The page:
Situated in a most ideal setting, Jeju is a South Korean island in the Korea Strait. The largest island in Korea, it is defined by its volcanic landscape full of craters, cavelike lava tubes, and being an island of sky and sea.

Jeju island is also known to be a pretty magical place, with its magnificent rocks and roaring winds, and offerings of spectacular views from just about anywhere on the island!

Sunrise Peak Jeju Island

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It’s no wonder that more often than not, tourists can’t help but fall head over heels in love with Jeju. Me, including 🙂

I was fortunate enough to have been given an opportunity to explore the charming countryside Jeju, thanks to AirAsia X and Korea Tourism Organisation. In short, it took my breath away – a couple of times, in fact. But if you’re interested in going there someday, here are some things you’d want to look out for on the island:

1. Hallasan Mountain (한라산)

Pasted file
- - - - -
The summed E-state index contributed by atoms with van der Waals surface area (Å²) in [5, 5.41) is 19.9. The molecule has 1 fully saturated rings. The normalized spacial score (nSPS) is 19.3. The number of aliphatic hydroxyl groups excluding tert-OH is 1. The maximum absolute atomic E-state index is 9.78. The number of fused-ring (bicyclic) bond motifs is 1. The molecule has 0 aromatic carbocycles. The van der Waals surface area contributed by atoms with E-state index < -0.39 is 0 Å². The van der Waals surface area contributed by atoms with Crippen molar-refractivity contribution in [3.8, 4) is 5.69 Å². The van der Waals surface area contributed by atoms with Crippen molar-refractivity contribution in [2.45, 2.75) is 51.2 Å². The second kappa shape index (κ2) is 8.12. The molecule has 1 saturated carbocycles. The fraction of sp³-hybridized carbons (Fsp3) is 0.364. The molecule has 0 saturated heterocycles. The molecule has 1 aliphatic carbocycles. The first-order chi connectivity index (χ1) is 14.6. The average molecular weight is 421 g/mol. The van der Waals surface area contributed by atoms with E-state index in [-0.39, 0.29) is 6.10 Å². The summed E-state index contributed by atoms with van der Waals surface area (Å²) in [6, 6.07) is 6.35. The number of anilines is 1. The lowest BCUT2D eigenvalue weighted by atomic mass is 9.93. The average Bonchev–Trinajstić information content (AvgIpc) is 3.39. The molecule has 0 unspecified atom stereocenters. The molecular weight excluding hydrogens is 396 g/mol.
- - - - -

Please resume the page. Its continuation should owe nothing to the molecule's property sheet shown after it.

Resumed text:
Source: korea.net
Source: korea.net

The dormant volcano Hallasan Mountain on Jeju island is everywhere you look. This is because Hallasan is a massive shield volcano which forms the bulk of Jeju island, and it’s hard for it to not get in the way of your view. It’s so prominent that locals say, “Jeju is Hallasan, Hallasan is Jeju” because the Hallasan Mountain represents the island itself. If you’d like a closer look at the mountain, there are 5 hiking trails available, some more demanding than others. The shortest route, the Yeongsil Hiking Trail, is about 5.8km-long (one way) and it takes about 2 hours and 30 minutes to make a round trip to the top. Once you get up there, you may feast your eyes on the magnificent scenery and the crater lake at the 1,950m summit.

2. Udo Maritime Park aka Udo Island (우도해양도립공원)

Credit: Lainey @ Hype Malaysia
Credit: Lainey @ Hype Malaysia

Take a ferry out to just a little off Jeju island to see the Udo Maritime Park, otherwise known as Udo island. Udo has its very own local heritage such as fertile soils (thanks to the volcanic rocks) enough to farm peanuts, abundant schools of fish, stone walls, female divers, as well as other natural attractions. Tourists (like me!) will also love it for its amenities e.g. fishing, bike trails, sand massaging, submarine tours, and cruises. I especially loved the coral beach Seobin Baeksa, said to be one of the most popular Udo island tourists attractions, for its white sand and the bluest of all blue seas. There’s also a black beach (read: volcanic/lava rocks) that’s quite a sight to behold. Makes for many, many beautiful pictures!

3. Joanne Bear Museum (조안베어뮤지엄)

Credit: Lainey @ Hype Malaysia
Credit: Lainey @ Hype Malaysia